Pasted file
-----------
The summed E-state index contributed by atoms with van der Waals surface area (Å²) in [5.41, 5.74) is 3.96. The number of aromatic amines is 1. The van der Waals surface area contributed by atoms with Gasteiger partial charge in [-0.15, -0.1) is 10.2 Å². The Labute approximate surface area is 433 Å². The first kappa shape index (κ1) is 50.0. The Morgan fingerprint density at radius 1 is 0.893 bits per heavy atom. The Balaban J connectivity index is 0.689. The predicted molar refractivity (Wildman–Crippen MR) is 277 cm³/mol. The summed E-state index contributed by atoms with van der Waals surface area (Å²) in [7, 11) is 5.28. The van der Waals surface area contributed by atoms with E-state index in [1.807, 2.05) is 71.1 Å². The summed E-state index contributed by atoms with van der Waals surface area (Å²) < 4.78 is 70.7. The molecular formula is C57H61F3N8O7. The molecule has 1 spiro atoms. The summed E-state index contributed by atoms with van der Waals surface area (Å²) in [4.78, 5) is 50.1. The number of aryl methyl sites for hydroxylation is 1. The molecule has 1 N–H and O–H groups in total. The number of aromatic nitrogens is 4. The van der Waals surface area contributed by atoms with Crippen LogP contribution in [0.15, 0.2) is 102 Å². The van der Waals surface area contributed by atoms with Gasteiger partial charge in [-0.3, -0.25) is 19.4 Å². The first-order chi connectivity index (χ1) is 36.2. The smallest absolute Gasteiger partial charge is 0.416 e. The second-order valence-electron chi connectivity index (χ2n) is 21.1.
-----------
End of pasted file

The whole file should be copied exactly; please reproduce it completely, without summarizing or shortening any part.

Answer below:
The summed E-state index contributed by atoms with van der Waals surface area (Å²) in [5.41, 5.74) is 3.96. The number of aromatic amines is 1. The van der Waals surface area contributed by atoms with Gasteiger partial charge in [-0.15, -0.1) is 10.2 Å². The Labute approximate surface area is 433 Å². The first kappa shape index (κ1) is 50.0. The Morgan fingerprint density at radius 1 is 0.893 bits per heavy atom. The Balaban J connectivity index is 0.689. The predicted molar refractivity (Wildman–Crippen MR) is 277 cm³/mol. The summed E-state index contributed by atoms with van der Waals surface area (Å²) in [7, 11) is 5.28. The van der Waals surface area contributed by atoms with E-state index in [1.807, 2.05) is 71.1 Å². The summed E-state index contributed by atoms with van der Waals surface area (Å²) < 4.78 is 70.7. The molecular formula is C57H61F3N8O7. The molecule has 1 spiro atoms. The summed E-state index contributed by atoms with van der Waals surface area (Å²) in [4.78, 5) is 50.1. The number of aryl methyl sites for hydroxylation is 1. The molecule has 1 N–H and O–H groups in total. The number of aromatic nitrogens is 4. The van der Waals surface area contributed by atoms with Crippen LogP contribution in [0.15, 0.2) is 102 Å². The van der Waals surface area contributed by atoms with Gasteiger partial charge in [-0.3, -0.25) is 19.4 Å². The first-order chi connectivity index (χ1) is 36.2. The smallest absolute Gasteiger partial charge is 0.416 e. The second-order valence-electron chi connectivity index (χ2n) is 21.1.